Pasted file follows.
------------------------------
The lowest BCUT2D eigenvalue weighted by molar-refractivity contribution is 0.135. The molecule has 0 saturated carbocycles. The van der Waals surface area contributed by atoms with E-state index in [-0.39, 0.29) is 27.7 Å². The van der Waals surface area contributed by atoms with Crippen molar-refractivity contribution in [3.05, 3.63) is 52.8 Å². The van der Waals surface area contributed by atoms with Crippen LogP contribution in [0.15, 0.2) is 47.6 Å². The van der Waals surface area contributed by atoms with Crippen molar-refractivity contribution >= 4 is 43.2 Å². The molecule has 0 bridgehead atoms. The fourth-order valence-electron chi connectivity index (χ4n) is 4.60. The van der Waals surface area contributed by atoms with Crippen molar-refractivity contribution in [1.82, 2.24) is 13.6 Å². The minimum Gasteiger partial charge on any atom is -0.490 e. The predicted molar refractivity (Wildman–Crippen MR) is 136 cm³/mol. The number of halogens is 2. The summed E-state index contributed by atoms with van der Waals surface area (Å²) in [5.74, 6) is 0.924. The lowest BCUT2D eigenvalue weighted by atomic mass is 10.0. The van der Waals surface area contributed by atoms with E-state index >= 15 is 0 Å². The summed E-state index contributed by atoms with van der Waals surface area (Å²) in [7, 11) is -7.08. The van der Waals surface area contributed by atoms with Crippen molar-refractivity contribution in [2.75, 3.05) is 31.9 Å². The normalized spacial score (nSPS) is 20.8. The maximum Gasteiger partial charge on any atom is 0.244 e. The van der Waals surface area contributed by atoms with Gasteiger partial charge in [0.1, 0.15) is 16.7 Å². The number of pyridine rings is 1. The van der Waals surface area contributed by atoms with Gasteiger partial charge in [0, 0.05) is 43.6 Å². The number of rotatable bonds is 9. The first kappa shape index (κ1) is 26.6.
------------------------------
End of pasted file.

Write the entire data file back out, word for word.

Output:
The lowest BCUT2D eigenvalue weighted by molar-refractivity contribution is 0.135. The molecule has 0 saturated carbocycles. The van der Waals surface area contributed by atoms with E-state index in [-0.39, 0.29) is 27.7 Å². The van der Waals surface area contributed by atoms with Crippen molar-refractivity contribution in [3.05, 3.63) is 52.8 Å². The van der Waals surface area contributed by atoms with Crippen LogP contribution in [0.15, 0.2) is 47.6 Å². The van der Waals surface area contributed by atoms with Crippen molar-refractivity contribution >= 4 is 43.2 Å². The molecule has 0 bridgehead atoms. The fourth-order valence-electron chi connectivity index (χ4n) is 4.60. The van der Waals surface area contributed by atoms with Crippen molar-refractivity contribution in [1.82, 2.24) is 13.6 Å². The minimum Gasteiger partial charge on any atom is -0.490 e. The predicted molar refractivity (Wildman–Crippen MR) is 136 cm³/mol. The number of halogens is 2. The summed E-state index contributed by atoms with van der Waals surface area (Å²) in [5.74, 6) is 0.924. The lowest BCUT2D eigenvalue weighted by atomic mass is 10.0. The van der Waals surface area contributed by atoms with E-state index >= 15 is 0 Å². The summed E-state index contributed by atoms with van der Waals surface area (Å²) in [7, 11) is -7.08. The van der Waals surface area contributed by atoms with Crippen molar-refractivity contribution in [2.75, 3.05) is 31.9 Å². The normalized spacial score (nSPS) is 20.8. The maximum Gasteiger partial charge on any atom is 0.244 e. The van der Waals surface area contributed by atoms with Gasteiger partial charge in [0.1, 0.15) is 16.7 Å². The number of pyridine rings is 1. The van der Waals surface area contributed by atoms with Gasteiger partial charge in [0, 0.05) is 43.6 Å². The number of rotatable bonds is 9. The first kappa shape index (κ1) is 26.6.